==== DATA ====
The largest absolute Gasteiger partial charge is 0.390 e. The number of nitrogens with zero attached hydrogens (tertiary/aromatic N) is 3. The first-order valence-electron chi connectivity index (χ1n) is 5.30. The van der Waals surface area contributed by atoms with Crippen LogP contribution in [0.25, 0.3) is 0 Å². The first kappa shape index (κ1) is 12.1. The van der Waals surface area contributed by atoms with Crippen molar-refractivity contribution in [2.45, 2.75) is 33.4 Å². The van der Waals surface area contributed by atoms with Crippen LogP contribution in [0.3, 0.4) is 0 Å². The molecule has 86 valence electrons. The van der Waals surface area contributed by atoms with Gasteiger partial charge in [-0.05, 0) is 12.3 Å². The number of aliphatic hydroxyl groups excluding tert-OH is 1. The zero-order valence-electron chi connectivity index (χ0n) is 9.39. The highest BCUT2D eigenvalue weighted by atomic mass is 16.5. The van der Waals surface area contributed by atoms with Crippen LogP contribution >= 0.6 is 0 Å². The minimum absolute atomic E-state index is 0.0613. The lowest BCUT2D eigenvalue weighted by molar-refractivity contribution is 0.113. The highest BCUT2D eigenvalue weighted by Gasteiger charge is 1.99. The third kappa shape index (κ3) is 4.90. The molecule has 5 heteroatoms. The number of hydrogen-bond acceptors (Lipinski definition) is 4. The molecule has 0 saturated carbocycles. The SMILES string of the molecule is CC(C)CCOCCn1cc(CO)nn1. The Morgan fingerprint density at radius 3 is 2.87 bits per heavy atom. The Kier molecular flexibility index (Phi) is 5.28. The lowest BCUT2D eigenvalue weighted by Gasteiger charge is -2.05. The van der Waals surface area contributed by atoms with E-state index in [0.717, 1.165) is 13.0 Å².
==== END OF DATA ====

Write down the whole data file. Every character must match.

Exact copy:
The largest absolute Gasteiger partial charge is 0.390 e. The number of nitrogens with zero attached hydrogens (tertiary/aromatic N) is 3. The first-order valence-electron chi connectivity index (χ1n) is 5.30. The van der Waals surface area contributed by atoms with Crippen LogP contribution in [0.25, 0.3) is 0 Å². The first kappa shape index (κ1) is 12.1. The van der Waals surface area contributed by atoms with Crippen molar-refractivity contribution in [2.45, 2.75) is 33.4 Å². The van der Waals surface area contributed by atoms with Crippen LogP contribution in [0.3, 0.4) is 0 Å². The molecule has 86 valence electrons. The van der Waals surface area contributed by atoms with Gasteiger partial charge in [-0.05, 0) is 12.3 Å². The number of aliphatic hydroxyl groups excluding tert-OH is 1. The zero-order valence-electron chi connectivity index (χ0n) is 9.39. The highest BCUT2D eigenvalue weighted by atomic mass is 16.5. The van der Waals surface area contributed by atoms with Crippen LogP contribution >= 0.6 is 0 Å². The minimum absolute atomic E-state index is 0.0613. The lowest BCUT2D eigenvalue weighted by molar-refractivity contribution is 0.113. The highest BCUT2D eigenvalue weighted by Gasteiger charge is 1.99. The third kappa shape index (κ3) is 4.90. The molecule has 5 heteroatoms. The number of hydrogen-bond acceptors (Lipinski definition) is 4. The molecule has 0 saturated carbocycles. The SMILES string of the molecule is CC(C)CCOCCn1cc(CO)nn1. The Morgan fingerprint density at radius 3 is 2.87 bits per heavy atom. The Kier molecular flexibility index (Phi) is 5.28. The lowest BCUT2D eigenvalue weighted by Gasteiger charge is -2.05. The van der Waals surface area contributed by atoms with E-state index in [0.717, 1.165) is 13.0 Å².